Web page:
What her move did, by going to see an attorney before discussing it in therapy, or talking to me about it, was it put the divorce into action before we had a chance to really map it out. She’d already done her due diligence. She knew what to expect from the court system in Texas. And she knew, like any mom in Texas filing for divorce knew, the mom usually get’s the kids, the child support, and the house. BINGO.

It’s unfortunate that the Bingo, or win for my ex-wife, had to be such a simple open and shut case. In several forums I was told that my ideas of 50/50 parenting were simply not realistic. I was made to question whether I could provide the love and care for my kids half the time. I was lead to believe that the kids needed their mom more than me, that a mom’s love is somehow superior, or more comforting than a dad’s love.

I lost 70% of my kids life in that split second in the therapy session when she said she’d seen an attorney. She knew she’d get the custodial parent role and approximately 70% of the custody. She knew she’d get the house, nearly paid for. And she knew she’d get a healthy monthly stipend that would allow her to keep the house without too much stress. She also knew she had to get a full-time job to divorce me. So she did.

It’s odd how the entire year leading up to the big fail in therapy, she’d been “looking for a job” that suited her sense of self. We’d been down several career changes together. I was supportive even as the bills were threatening our house, because I wanted her to be happy. The last year before we got divorced her income was actually a negative number. She was demanding I get the full-time job again, and she was apparently unable to get a job herself. Until she wanted the divorce.

Responsible separation would be 50/50 parenting, just how we did it when we were together. Responsible separation would mean not attacking the dad for being a second-class parent so the courts would rule in favor of the 70/30 standard possession order that is common in most states.

She knew what she was going to get. She placed her bets and altered the course of all of our lives to meet some new agenda she had cooked up alone. Or, if she had counsel, it wasn’t from me, or our couple’s therapist. He was as shocked as I was that she had seen an attorney.

The business of divorce took place over the next few months. I gave in on most issues. I was too depressed to fight. At that point I wanted to end the fighting and pain and get on with whatever was next in my life. I’m still sorry she chose the course she did. And I’m sorry the state of Texas still rules in mom’s favor 80% of the time, rather than in the favor of the kids by granting 50/50 custody.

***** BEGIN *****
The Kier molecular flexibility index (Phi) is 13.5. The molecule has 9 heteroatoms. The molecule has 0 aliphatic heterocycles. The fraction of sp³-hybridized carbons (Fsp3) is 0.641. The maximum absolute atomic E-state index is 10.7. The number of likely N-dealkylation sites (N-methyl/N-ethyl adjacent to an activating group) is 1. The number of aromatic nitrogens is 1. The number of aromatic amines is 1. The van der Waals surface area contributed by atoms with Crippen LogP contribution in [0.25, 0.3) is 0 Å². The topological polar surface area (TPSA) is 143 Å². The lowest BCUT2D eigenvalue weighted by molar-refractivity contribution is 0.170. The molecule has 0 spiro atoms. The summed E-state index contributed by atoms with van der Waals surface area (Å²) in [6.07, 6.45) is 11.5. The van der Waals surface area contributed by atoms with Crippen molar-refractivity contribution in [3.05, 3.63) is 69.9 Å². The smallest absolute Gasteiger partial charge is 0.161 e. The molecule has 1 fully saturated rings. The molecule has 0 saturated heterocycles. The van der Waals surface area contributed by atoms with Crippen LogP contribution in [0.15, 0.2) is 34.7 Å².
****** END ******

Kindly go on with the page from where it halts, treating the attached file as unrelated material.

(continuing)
Always Love,

John McElhenney
@wholeparent

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What I Wish My Ex-wife Knew

I’m not writing this blog to my ex-wife, but there are times when I wish she would read my words. I still love her, because of our connection and history with children, but she makes it difficult to remain objective sometimes. One of my outlets is to work it out, alone, right here. Again, I’m certain she’s NOT reading me, but these posts could help our relationship. Soften her up a bit, perhaps. And then again, I’ve given up imagining that my words or actions can change her in any way. We’d like to think we can make another person happy, or comfortable, or secure. Unfortunately, we cannot.

If I could give my ex-wife a quick list of posts to read, this would be the shortlist.

As it is, we’re supposed to have moved on from the charged feelings towards our significant, but no longer spousal, other. When the anger and defensiveness is quick to surface there may still be some emotional work to do. Somedays I’d really like to send her a link to my prayer for her. I don’t. Again, I’ve learned it’s not for me to change her, but really learn to love and adapt to her as she is today.

She’s remarried. She’s got money again. She seems to be enjoying her job and the job of parenting, but she still complains a bit too much for me to buy the slick surface. I’m not taking her inventory here, I’m releasing her. I just wish my loving words could reach her some days. And I hope, everyday, that my loving actions will soften her heart enough to give her peace.

“I wish you happiness in your new life, I always want to see you shine, you are the other half, the partner in this parenting journey we accepted together. Your joy is joy for our kids. Your peace is their peace, and mine. As we walk separate paths we are blameless and grateful for the gifts we’ve been given. And to you, my dear ex, I give the deepest respect and love. Thank you for where we’ve been, where we are, and where we are going, still a family, still parents, still blessed.”

Always Love,

John McElhenney
@wholeparent

related posts:

image: red flower, creative commons usage

Staying Positive, Resetting, and Getting Positive Again

I try to stay positive with the mother of my children at all times, I really do. But she continues to do things that would get her divorced in any other relationship. Well, it worked out that way for her and me in the first place, but she doesn’t need to keep being difficult and self-righteous. I do a ton of things to keep the peace, but it’s tiring. When is someone going to offer me the merit badge for good friend and father? Never.

I would’ve thought marrying a man with money (her new husband) would relieve some of her stress, but it seems to have made her even more intolerant of my situation.